the new voice
February 14, 2013

One day you finally knew
what you had to do, and began,
though the voices around you
kept shouting
their bad advice –
though the whole house
began to tremble
and you felt the old tug
at your ankles.
“Mend my life!”
each voice cried.
But you didn’t stop.
You knew what you had to do,
though the wind pried
with its stiff fingers
at the very foundations –
though their melancholy
was terrible.
It was already late
enough, and a wild night,
and the road full of fallen
branches and stones.
But little by little,
as you left their voices behind,
the stars began to burn
through the sheets of clouds,
and there was a new voice,
which you slowly
recognized as your own,
that kept you company
as you strode deeper and deeper
into the world,
determined to do
the only thing you could do –
determined to save
the only life you could save.

– Mary Oliver, The Journey

poetry
September 1, 2012

I don’t usually like poems; that is, they often don’t speak to me as sharply and haltingly as so many short stories – and, more rarely, novels – do. But I heard the brilliant David Rakoff recite this Elizabeth Bishop piece to Terry Gross on my morning walk to work yesterday, and I haven’t been able to shake its lingering mood, lingering images from my head since. Maybe I’ll try to memorize it, too, so that I can keep it close by at important times, just like he once did.

I know he’s missed by many, but after hearing his voice buzz inside my ears for the better part of this month, I have no choice but to add my silly little name to the list.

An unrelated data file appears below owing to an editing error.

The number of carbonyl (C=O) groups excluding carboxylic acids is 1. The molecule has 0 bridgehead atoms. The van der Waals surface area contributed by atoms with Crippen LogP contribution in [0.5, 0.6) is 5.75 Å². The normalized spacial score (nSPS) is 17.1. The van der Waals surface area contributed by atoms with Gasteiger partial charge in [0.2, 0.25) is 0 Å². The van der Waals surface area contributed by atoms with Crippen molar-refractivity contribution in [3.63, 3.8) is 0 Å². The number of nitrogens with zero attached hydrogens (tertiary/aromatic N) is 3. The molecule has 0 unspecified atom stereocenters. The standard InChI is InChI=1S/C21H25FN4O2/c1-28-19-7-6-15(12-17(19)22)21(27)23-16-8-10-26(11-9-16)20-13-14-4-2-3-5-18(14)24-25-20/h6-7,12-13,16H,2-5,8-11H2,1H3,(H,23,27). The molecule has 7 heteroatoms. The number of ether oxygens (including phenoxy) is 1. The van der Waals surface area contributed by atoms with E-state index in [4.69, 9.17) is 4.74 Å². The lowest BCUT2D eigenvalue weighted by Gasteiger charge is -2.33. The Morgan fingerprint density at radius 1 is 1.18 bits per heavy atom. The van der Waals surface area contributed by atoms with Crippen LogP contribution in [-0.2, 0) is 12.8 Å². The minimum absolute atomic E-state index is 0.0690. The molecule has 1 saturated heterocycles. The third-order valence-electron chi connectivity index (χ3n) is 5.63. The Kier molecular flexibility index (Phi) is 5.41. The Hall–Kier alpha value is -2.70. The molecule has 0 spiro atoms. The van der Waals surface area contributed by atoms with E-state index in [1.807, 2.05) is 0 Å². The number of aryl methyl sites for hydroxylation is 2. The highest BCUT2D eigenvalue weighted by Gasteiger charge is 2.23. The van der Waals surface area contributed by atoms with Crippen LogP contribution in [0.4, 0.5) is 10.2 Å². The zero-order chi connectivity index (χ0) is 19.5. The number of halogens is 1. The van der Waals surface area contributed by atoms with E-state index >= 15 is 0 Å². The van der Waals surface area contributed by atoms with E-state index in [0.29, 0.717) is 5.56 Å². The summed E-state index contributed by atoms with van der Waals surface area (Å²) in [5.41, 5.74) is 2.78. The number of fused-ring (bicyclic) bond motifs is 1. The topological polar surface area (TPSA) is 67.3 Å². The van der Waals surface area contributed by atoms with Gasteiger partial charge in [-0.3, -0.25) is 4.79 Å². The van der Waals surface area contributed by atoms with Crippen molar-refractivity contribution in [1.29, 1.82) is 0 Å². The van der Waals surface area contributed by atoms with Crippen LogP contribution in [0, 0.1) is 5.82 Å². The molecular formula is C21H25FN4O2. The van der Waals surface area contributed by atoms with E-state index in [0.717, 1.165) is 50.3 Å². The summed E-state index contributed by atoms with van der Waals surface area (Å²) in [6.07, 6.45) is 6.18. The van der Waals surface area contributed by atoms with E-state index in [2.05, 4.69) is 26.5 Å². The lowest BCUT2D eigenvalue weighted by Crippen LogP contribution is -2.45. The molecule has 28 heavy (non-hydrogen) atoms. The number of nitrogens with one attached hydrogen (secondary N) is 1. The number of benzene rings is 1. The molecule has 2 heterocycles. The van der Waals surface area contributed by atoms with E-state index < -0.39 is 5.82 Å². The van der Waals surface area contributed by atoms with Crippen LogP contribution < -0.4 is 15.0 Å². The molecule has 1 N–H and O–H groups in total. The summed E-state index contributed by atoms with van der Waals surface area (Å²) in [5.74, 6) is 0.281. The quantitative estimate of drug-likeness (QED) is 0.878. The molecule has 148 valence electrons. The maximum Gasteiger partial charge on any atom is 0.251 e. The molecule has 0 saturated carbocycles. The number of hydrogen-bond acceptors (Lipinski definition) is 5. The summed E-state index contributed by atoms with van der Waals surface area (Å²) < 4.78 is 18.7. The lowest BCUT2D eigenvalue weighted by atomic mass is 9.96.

Letter to N.Y.
For Louise Crane 

By Elizabeth Bishop

In your next letter I wish you’d say
where you are going and what you are doing; 
how are the plays, and after the plays 
what other pleasures you’re pursuing:

taking cabs in the middle of the night, 
driving as if to save your soul 
where the road goes round and round the park 
and the meter glares like a moral owl,

and the trees look so queer and green
standing alone in big black caves 
and suddenly you’re in a different place 
where everything seems to happen in waves,

and most of the jokes you just can’t catch, 
like dirty words rubbed off a slate, 
and the songs are loud but somehow dim 
and it gets so terribly late,

and coming out of the brownstone house 
to the gray sidewalk, the watered street, 
one side of the buildings rises with the sun 
like a glistening field of wheat.

—Wheat, not oats, dear. I’m afraid 
if it’s wheat it’s none of your sowing, 
nevertheless I’d like to know
what you are doing and where you are going.

More David Rakoff: This American Life’s tribute (my favorites are his blistering Rent piece and his rhyming wedding toast); Fresh Air’s tribute (you, like me, might have to replay (and replay and replay and replay) that moment when Terry Gross asks him if he really feels like he’s “beloved by all but loved by none” — it took me four listenings to really understand what that “lasagna” of a sentence was saying, but I think I get it now, and I think I see myself in it too); this performance, which might make you cry.